President's Message - February 01, 2023

February 1, 2023

It is important to preserve our Ancestors' traditions, not only because our culture and heritage are precious to us, but also because the wisdom of our Ancestors and Elders help us act as good stewards of the land and water around us. Stewardship of our environment doesn't just mean managing resources, it means making good use of everything we harvest. I'm so proud of the progress we are making in reviving many of our traditional ways, including our beading and hide-working arts and the harvesting and preservation of food from the land.

We are also supporting this stewardship through investments in traditional economies, like trapping, through our Red River Métis Fur Company. The practice of trapping helps keep wildlife populations in balance, while having the added benefit of providing some income for our families, especially in the North.

Citizens who still live close to the land, the way our Ancestors did, are very well aware that climate change is real, and that the effects of it are happening right now. Weather patterns are changing, as are the migration behaviours of the wildlife that inhabits our land. Polar bears are being spotted as far south as Gillam, Manitoba. Bees are disappearing at an alarming rate and it is becoming increasingly challenging for those who rely on harvesting wild game to keep their families fed.

The MMF - the National Government of the Red River Métis - is doing everything it can to support the vital work of protecting this land. This is our Homeland, the place where our Nation was born. If we don't care for it and give back to it, we will lose it. This would not be a loss only for our Nation, it would be a loss for all Canadians. Human activity has already caused the destruction of the vast herds of buffalo that used to blanket our Homeland. We can never allow such destruction to take place again.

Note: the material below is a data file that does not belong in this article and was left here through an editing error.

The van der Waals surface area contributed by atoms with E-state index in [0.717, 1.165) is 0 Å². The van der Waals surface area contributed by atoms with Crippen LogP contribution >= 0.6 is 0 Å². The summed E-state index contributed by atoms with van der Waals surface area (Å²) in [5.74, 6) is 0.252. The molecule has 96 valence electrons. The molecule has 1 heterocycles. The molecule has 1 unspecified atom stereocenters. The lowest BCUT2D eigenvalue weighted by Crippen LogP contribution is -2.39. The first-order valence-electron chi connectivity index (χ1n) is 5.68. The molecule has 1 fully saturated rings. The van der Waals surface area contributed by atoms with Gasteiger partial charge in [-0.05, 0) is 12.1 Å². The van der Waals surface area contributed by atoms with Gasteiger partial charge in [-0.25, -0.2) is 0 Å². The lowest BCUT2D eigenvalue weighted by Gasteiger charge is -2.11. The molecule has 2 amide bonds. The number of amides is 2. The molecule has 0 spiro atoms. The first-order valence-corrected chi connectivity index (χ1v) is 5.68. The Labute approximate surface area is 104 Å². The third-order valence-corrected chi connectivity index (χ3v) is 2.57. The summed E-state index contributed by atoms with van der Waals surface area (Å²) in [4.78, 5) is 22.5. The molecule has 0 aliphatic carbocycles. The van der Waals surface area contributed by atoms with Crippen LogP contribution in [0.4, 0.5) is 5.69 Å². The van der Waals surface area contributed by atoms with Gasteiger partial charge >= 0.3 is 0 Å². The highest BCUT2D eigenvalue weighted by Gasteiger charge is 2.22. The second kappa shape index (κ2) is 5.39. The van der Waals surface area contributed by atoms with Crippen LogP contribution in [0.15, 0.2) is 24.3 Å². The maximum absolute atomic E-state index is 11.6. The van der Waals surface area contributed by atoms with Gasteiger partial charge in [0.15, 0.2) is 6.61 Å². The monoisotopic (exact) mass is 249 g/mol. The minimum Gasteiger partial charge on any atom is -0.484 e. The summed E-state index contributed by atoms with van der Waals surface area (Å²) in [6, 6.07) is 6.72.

Taking responsibility for our Homeland

Your Red River Métis Government is actively taking steps to address the changes we are seeing in our environment. Not only are we retrofitting our Home Office to reduce its footprint, we are also planting two million trees and engaging in sustainable harvesting as dictated by our Métis Laws of the Harvest, which helps keep wildlife populations in balance. We are also engaging in land-based training for our Youth, to ensure that they understand the importance of caring for the land and the wildlife that inhabit it.

We are also working to create two Indigenous Protected and Conserved Areas (IPCAs). One is the Kettle Hills Blueberry Patch, and the other is a habitat in between Caribou River Provincial Park and Wapusk National Park. The first IPCA is located within The Pas and Northwest Regions, and the second is located in the Thompson Region.

IPCAs are areas of land and water in which Indigenous governments are the primary protectors, achieving conservation through Indigenous laws, governance and knowledge systems. They allow for Indigenous peoples to continue to apply traditional values and laws, practice culture and create local Indigenous economies to further benefit future generations.

The principles with which we approach our two IPCAs will be based on Red River Métis traditions, rights, interests, and practices. IPCAs also have an additional purpose, which is to provide the opportunity for reconciliation between our community and settler society, while allowing for the reconnection of all peoples to the lands and waters of our Homeland.

Working together is the only way forward

Rest assured that your Métis Government will continue to work on these important stewardship activities, as well as finding new ways to protect our environment, including the land, water, and wildlife that rely on it.